Secretariat features a somewhat generic period look, including vague desaturation, generally soft lighting schemes, and sharply contrasted black and white elements. The 2.35:1 widescreen frame features some nice, deep set visuals, with plenty of foreground and background details (Wallace doesn’t utilize a lot of close-ups). Though stylistically impressive, the strong blacks overwhelm some of the finer details, and bleed out a bit. Darker wardrobe and horses kind of become blobs, specifically when delegated to the background. Colour schemes differ from scene to scene, occasionally reveling in warm sepia tones (especially on internal shots), but usually featuring a slight cool, blue tint (especially outdoor, daytime shots). Contrasting hues do pop against these basic background elements, but there’s nothing overtly vibrant, with the clear exception of Malkovich’s clothing. Skin tones are overly warm, and uncannily similar throughout the film. There’s plenty of fine grain peppered throughout the backgrounds, but no compression noise, and only the most minor haloing effects.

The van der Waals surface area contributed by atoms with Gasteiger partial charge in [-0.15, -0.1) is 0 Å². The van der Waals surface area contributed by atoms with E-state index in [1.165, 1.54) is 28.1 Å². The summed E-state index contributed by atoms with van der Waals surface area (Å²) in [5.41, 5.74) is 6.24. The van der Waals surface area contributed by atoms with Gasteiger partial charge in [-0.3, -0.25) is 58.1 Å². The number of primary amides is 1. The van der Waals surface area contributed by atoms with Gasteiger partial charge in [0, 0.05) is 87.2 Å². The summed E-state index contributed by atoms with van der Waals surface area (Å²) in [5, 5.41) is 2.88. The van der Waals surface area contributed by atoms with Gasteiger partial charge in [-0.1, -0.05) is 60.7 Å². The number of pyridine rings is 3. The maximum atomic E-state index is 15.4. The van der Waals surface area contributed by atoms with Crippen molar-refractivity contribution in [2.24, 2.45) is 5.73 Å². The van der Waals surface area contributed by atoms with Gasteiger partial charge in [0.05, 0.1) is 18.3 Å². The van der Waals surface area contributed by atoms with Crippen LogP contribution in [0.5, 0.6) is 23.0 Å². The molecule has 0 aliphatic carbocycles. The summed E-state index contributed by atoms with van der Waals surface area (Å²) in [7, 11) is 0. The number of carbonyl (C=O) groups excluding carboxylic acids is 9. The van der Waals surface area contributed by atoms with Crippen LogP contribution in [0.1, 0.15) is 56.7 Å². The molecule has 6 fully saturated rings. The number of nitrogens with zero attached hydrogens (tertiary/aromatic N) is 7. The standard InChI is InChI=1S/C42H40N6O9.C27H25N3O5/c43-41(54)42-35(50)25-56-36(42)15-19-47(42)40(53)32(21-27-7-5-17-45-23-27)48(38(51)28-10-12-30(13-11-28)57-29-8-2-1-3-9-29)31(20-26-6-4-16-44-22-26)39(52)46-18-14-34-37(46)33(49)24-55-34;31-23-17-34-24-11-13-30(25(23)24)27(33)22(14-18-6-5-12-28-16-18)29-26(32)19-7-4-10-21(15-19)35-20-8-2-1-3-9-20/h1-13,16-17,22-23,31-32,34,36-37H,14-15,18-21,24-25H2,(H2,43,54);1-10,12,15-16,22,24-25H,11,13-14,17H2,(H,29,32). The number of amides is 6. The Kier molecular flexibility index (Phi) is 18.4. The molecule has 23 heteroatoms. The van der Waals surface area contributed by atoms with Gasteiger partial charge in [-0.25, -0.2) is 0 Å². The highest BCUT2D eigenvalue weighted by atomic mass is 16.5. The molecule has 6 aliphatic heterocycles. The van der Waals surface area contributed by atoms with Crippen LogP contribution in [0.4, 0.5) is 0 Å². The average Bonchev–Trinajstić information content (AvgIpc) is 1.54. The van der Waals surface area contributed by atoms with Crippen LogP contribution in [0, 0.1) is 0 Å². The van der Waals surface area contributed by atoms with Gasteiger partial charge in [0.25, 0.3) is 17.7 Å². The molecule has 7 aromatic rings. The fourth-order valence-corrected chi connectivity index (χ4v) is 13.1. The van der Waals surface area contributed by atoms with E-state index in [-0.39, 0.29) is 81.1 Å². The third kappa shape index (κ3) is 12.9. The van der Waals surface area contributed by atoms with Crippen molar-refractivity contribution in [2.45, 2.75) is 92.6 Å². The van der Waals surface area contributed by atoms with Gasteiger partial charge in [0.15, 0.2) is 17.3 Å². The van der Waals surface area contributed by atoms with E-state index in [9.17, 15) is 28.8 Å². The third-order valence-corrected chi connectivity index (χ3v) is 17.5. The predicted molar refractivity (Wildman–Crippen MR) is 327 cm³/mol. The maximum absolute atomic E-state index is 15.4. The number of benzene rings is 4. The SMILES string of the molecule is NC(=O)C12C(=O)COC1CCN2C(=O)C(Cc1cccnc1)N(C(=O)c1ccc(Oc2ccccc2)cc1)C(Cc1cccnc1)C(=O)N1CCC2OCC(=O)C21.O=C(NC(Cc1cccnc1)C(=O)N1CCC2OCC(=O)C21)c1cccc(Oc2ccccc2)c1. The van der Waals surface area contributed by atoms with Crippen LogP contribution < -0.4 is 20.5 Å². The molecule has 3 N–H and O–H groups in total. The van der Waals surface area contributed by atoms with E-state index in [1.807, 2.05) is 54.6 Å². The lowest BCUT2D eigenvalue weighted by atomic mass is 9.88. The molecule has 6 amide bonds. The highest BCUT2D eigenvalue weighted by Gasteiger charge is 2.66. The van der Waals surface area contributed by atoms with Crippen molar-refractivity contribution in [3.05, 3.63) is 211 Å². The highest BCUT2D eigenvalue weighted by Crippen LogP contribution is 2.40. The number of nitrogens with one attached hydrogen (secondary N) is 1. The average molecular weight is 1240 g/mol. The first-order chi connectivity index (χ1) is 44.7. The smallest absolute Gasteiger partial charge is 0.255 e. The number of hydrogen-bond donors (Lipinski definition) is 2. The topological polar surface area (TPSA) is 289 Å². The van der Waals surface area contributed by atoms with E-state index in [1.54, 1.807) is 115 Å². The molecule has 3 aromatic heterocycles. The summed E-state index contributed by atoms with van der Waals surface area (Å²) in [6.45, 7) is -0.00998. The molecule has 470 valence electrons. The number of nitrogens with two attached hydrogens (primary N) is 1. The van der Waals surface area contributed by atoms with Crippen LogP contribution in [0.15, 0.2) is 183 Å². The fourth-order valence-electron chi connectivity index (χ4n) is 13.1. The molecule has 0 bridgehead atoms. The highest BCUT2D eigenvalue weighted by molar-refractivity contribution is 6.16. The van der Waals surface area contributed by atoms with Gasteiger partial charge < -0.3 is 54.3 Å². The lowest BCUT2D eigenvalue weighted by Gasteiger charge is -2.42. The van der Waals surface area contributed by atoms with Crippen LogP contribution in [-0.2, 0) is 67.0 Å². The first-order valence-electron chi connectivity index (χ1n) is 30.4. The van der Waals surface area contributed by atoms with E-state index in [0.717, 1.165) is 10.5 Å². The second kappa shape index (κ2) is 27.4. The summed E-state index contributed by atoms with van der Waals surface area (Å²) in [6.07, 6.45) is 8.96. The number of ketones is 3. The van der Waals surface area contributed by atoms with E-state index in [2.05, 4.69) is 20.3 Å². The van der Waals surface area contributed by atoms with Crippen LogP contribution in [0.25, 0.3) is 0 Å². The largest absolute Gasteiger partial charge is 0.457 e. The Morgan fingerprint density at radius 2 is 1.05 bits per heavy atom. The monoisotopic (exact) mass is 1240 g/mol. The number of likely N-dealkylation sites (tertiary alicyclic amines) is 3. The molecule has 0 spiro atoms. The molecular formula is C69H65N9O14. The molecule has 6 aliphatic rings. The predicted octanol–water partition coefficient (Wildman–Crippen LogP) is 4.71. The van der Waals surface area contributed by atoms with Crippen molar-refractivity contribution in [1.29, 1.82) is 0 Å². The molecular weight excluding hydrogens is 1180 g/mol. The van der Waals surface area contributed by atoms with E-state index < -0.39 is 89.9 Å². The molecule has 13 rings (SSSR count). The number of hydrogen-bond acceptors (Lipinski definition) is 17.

Secretariat is presented on Blu-ray with an unassuming, but perfectly effective DTS-HD Master Audio 5.1 soundtrack. The mix is normally soft, warm, and floaty with very few obvious directional elements. Basic surround elements include weather effects, noisy animals, and general crowd noise. The race sequences are, not surprisingly, the most overtly loud and hyper-designed sequences on the soundtrack. Hoofs hit the dirt like thunder, rumbling throughout the channels, and vibrating the LFE, but the important moments of whispered dialogue are still perfectly audible. On the bad side, some of the centered, overlapping dialogue is uneven, and often features background fuzz that comes and goes as the actors speak, but this is the biggest complaint I can muster. The score, by Nick Glennie-Smith, is entirely interchangeable with other Disney underdog stories (seriously, you could lift the music from Miracle or The Rookie and deposit it here without anyone noticing), but is the most consistently aggressive aural element, and works quite well.